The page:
WW4gAUhMOCALc-d4uBTaM8dypfXaYjX94S2BHJxDMNsAn average EMBA classroom consists of 25.4 percent female students, according to the Executive MBA Council. At The University of Alabama Culverhouse College of Commerce Executive MBA our female/male ration is 37 percent for women in the latest 2014 class.  Although we continue to grow our female numbers we are often asking why such a large gap between the number of men and women? In talking with prospects, our top reasons include the added responsibilities of starting or caring for a family, securing support from an employer and time commitment required by work and family.

However, an EMBA program could be the perfect match for women who are looking to expand their business knowledge and professional development. Here are four reasons why:

1.) Convenient class schedule
One of the biggest benefits of an EMBA program for women is the convenience of the class schedule. The classes for EMBA at The University of Alabama meet every other weekend (Friday evenings and Saturdays). Not only does this schedule format reduce time away from work, but time away from home and families as well. Most women have an innate ability to multi-task. An EMBA program can improve on these skills and help women achieve a balance between work and home life.

2.) Female sponsors and role-models
In a Time Ideas post by Sylvia Ann Hewlett, “Women with sponsors are 27% more likely than their unsponsored female peers to ask for a raise. They’re 22% more likely to ask for those all-important stretch assignments, the projects that put them on the radar of the higher-ups.”

Female EMBA students have the opportunity to meet and learn from other business women professionals, and build strong networks. They also become role-models themselves, and are able to show other women that it is possible to successfully balance work, home, travel and study.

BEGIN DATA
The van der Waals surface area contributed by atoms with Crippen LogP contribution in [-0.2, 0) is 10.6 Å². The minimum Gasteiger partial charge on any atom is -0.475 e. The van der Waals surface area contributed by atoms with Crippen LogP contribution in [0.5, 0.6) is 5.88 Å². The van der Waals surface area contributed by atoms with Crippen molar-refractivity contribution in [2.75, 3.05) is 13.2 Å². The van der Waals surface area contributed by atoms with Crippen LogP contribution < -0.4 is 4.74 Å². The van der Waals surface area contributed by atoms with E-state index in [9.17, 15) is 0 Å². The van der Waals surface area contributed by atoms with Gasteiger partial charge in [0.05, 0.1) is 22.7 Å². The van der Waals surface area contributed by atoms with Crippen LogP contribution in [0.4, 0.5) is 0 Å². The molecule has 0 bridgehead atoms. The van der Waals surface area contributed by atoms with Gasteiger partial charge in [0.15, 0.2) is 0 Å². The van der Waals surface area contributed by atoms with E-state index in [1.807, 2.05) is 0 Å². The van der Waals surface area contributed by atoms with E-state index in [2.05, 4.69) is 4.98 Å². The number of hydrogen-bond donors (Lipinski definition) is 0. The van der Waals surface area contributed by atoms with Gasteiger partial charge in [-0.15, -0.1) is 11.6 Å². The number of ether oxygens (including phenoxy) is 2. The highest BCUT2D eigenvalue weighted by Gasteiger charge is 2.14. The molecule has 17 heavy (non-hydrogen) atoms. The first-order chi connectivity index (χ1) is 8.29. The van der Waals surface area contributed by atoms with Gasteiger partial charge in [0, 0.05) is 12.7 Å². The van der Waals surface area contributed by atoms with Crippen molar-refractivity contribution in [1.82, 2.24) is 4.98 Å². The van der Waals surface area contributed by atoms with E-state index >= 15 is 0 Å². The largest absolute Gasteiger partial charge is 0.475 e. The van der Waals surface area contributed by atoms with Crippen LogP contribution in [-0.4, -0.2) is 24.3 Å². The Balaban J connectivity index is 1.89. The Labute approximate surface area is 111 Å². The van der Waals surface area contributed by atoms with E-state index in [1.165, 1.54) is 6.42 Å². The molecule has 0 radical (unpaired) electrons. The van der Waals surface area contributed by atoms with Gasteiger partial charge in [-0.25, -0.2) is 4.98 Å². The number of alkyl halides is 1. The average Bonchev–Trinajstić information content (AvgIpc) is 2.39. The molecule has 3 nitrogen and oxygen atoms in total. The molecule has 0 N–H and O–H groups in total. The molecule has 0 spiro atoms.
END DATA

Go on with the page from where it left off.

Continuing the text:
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3.) Break through the “glass ceiling” 
In Bloomberg’s 2013 Gender Gap in Earnings, men in the U.S. continue to out earn women by 23% and hold greater number of leadership positions. An M.B.A. does not guarantee a C-level position but it can lead to more opportunities, higher salaries, promotions, and gain the confidence to take on greater responsibilities at work.

4.) Taking time for yourself
Let’s face it by nature, women are nurturers who tend to put the wants and needs of others before their own; however, it is important for women to take time for themselves and pursue their dreams as well. The decision to pursue an M.B.A. is a huge step toward career development and improvement, and is a big investment in the future as well. By earning an M.B.A., women can prove to themselves as well as others that they are capable of achieving any goal they set for themselves.
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For more information about UA’s EMBA program visit emba.ua.edu.
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Returning to Grad School – Tips to Prepare